o " I see he's used aliases four times when he's been in court. . . . How is this man in any way law abiding? How can I believe for a moment anything he says about his future intention?" Id.
o " His real problem is he comes to this country illegally and commits crimes. That's what we're talking about. . . . He's broken our law again and again." Id. at 46-47.
o " [T]his is a man who is really not very law-abiding when he gets here." Id. at 48.
o " [Y]ou violated the law twice just coming into the country unlawfully. While you were here, you committed crimes, assaults, hurting other people." Id. at 51.
o " [I]t's bad to come in unlawfully. It's bad to commit crimes while you're here. The courts are not going to stand for it." Id. at 53.
o " I have no reason to believe you won't do this again. You [have] done it twice already. There's just no reason to believe you. . . . You'll find a reason to get back here again." Id.

Although the district court evaluated the § 3553(a) factors to determine whether Aplicano " merits some sort of special solicitude," see J.A. 51, it doubted the veracity of Aplicano's account of his life in Honduras, observing that other defendants facing sentences under § 1326 have offered " the same story" as Aplicano, see id. at 52. In light of Aplicano's criminal history, the court resolved to " opt in favor of protecting the people that are [in the United States] rather than" rule in favor of protecting Aplicano. Id. The court then advised Aplicano that

I'm going to fashion a sentence so that if you [illegally reenter the United States], it will be easy to incarcerate you for a very long time. . . . You deserve punishment. That's not the main thing. You certainly need to be deterred, because [it] looks to me like you're going to try this again. No reason not to. And if you do, it should be easy for the government to come back to court and easy to get a longer sentence as well.

Id. at 53-54.

By its criminal judgment, the district court sentenced Aplicano to sixteen months in prison and three years of supervised release.[3] Acknowledging that the probation officer had " some concerns with" imposing supervised release, the court stated that supervised release was appropriate " for the following reason: That I think [Aplicano] may well try to get back in the country again." J.A. 54. The court instructed the probation officer that, if Aplicano illegally reentered the United States, " I want you to obviously file a petition to revoke [his supervised release] and we'll get him in jail much faster than if we went through a separate prosecution." Id. Then, speaking directly to Aplicano, the court warned, " [U]nderstand, sir, that you will [then] face substantially longer jail time." Id. Notably, Aplicano did not object to the term of supervised release when it was imposed by the court.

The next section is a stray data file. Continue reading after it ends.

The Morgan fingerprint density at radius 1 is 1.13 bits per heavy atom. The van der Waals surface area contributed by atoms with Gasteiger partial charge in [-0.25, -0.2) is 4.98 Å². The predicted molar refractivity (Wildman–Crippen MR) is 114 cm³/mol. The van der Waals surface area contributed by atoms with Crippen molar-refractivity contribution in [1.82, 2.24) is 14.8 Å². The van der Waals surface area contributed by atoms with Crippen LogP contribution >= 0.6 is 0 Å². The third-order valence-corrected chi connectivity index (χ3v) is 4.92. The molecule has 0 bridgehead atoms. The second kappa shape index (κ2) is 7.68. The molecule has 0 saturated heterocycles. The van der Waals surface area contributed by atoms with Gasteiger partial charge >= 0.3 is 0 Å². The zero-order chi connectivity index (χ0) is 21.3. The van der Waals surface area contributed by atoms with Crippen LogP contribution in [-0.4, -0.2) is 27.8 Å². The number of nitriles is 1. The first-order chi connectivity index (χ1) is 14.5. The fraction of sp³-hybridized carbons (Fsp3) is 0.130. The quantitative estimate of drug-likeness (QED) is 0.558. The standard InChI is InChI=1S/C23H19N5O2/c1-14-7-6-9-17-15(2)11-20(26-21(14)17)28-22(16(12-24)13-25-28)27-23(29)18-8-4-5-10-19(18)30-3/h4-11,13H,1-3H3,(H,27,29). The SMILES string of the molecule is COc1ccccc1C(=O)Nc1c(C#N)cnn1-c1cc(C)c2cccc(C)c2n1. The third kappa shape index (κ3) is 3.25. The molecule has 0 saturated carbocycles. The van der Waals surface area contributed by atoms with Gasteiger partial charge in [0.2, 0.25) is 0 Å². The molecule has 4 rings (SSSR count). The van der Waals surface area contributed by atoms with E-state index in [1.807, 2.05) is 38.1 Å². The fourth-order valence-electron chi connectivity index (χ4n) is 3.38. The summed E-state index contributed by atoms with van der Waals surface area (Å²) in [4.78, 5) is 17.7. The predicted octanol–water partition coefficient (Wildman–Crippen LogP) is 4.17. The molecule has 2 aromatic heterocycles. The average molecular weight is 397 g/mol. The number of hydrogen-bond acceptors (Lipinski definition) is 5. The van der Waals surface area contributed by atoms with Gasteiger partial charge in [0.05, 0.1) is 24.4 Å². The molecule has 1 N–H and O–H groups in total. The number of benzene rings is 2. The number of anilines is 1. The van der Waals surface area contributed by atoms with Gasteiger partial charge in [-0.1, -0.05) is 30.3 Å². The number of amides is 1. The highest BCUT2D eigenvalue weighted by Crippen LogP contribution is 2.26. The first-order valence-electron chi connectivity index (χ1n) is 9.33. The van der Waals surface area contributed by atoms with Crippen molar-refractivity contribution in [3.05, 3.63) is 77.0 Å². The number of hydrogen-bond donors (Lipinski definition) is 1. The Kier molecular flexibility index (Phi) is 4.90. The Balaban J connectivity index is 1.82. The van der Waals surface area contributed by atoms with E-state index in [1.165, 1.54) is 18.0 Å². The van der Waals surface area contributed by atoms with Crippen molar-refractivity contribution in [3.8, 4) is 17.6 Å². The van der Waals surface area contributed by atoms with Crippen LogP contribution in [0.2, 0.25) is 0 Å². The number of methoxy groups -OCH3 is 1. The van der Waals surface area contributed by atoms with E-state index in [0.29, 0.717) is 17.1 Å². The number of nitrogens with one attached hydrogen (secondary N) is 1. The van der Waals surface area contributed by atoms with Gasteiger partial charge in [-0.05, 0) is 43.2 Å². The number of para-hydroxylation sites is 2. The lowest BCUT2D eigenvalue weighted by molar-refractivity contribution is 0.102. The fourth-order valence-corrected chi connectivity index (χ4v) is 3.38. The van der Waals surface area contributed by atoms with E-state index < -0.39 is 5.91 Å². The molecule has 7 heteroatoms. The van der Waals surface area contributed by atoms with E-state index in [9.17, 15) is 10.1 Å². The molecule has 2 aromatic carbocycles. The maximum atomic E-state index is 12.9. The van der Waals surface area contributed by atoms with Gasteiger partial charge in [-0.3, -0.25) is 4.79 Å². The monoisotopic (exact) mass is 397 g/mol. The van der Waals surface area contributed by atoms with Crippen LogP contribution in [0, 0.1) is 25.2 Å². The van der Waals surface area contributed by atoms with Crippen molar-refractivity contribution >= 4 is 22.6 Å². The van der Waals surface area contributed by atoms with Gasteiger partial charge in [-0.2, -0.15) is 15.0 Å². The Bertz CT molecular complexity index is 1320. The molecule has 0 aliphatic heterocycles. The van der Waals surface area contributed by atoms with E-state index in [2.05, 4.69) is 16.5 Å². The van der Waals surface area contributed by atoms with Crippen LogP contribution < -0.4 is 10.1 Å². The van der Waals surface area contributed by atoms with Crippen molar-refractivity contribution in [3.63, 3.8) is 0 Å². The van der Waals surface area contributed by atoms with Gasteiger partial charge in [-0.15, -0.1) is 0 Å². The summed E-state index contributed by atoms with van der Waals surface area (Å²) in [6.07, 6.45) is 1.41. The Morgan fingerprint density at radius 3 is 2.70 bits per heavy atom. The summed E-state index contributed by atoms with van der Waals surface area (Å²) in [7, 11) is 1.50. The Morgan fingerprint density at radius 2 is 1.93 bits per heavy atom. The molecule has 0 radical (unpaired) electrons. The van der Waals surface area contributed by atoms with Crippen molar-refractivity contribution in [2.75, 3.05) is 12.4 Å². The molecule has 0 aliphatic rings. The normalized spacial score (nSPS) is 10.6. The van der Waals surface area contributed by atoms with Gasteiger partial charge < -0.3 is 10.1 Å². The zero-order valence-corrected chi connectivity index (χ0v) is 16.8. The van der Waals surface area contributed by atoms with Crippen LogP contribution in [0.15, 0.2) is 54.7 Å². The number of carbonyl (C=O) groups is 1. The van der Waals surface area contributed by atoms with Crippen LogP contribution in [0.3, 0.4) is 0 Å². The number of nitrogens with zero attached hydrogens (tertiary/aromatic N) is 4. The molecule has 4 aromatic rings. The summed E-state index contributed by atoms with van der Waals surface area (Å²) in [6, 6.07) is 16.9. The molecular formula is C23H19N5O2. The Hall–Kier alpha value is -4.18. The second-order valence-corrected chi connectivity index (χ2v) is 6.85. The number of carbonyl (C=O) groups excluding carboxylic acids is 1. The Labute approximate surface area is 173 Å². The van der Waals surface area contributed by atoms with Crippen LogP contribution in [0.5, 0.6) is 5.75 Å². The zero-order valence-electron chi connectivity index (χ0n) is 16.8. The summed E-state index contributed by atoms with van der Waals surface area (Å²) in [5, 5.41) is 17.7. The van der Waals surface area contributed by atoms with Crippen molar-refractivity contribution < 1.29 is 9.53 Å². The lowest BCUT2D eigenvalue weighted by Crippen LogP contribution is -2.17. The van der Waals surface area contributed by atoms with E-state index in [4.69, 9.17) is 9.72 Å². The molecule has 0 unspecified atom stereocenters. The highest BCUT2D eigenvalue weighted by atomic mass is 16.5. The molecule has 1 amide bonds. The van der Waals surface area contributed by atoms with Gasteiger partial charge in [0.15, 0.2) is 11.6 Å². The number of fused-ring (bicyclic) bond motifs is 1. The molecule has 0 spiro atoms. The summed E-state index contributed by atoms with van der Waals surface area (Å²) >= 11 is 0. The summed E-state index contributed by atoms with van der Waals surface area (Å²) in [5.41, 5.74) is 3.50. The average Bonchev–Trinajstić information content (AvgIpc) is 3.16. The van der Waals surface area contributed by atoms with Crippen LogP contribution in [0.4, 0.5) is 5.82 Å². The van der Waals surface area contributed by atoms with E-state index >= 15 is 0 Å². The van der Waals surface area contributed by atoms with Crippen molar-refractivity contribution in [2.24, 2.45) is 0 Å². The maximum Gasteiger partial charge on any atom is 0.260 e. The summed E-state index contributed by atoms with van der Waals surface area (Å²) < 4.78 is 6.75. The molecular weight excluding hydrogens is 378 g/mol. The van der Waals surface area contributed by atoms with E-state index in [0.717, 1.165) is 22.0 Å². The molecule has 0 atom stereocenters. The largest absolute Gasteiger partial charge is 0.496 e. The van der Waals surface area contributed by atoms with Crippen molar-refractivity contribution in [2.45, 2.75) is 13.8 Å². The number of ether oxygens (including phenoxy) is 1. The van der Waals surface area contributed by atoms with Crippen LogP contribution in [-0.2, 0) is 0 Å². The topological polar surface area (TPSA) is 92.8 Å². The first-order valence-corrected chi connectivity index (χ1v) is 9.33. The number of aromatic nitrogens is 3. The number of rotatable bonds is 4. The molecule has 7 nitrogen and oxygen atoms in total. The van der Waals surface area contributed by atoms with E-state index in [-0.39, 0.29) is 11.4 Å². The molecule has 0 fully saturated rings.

Now, however, Aplicano challenges his three-year term of supervised release on the grounds that it is procedurally and substantively unreasonable, and that his guilty plea was fatally flawed. He timely noticed this appeal, and we possess jurisdiction pursuant to 18 U.S.C. § 3742(a) and 28 U.S.C. § 1291.

II.

When a criminal defendant presents a sentencing issue that was not properly preserved in the district court, we review the issue for plain error only. See United States v. Hargrove, 625 F.3d 170, 184 (4th Cir. 2010) (applying plain error review to substantive challenges); United States v. Lynn, 592 F.3d 572, 577 (4th Cir. 2010) (applying plain error review to procedural challenges). Similarly, when a defendant contests the validity of a guilty plea that he did not seek to withdraw, we also review that challenge solely for plain error. See United States v. Martinez, 277 F.3d 517, 524, 527 (4th Cir. 2002). To satisfy plain error review, the defendant must establish that: (1) there is a sentencing error; (2) the error is plain; and (3) the error affects his substantial rights. See United States v. Olano, 507 U.S. 725, 731-32, 113 S.Ct. 1770, 123 L.Ed.2d 508 (1993). If the three-part plain error test is satisfied, we must decide whether to cure the error, " and should not do so unless the error 'seriously affects the fairness, integrity or public reputation of judicial proceedings.'" Hargrove, 625 F.3d at 184 (quoting Olano, 507 U.S. at 736).

III.

In this appeal, Aplicano first contends that his three-year term of supervised release is procedurally unreasonable because the district court failed to specify appropriate reasons for its imposition. Second, Aplicano argues that the term of supervised release is substantively unreasonable because the court relied on a mistaken premise -- namely, that Aplicano would be imprisoned faster if again caught illegally entering the United States. Finally, Aplicano asserts that his guilty plea was not knowingly and voluntarily entered because the court failed to advise him of the nature and consequences of supervised release.

A.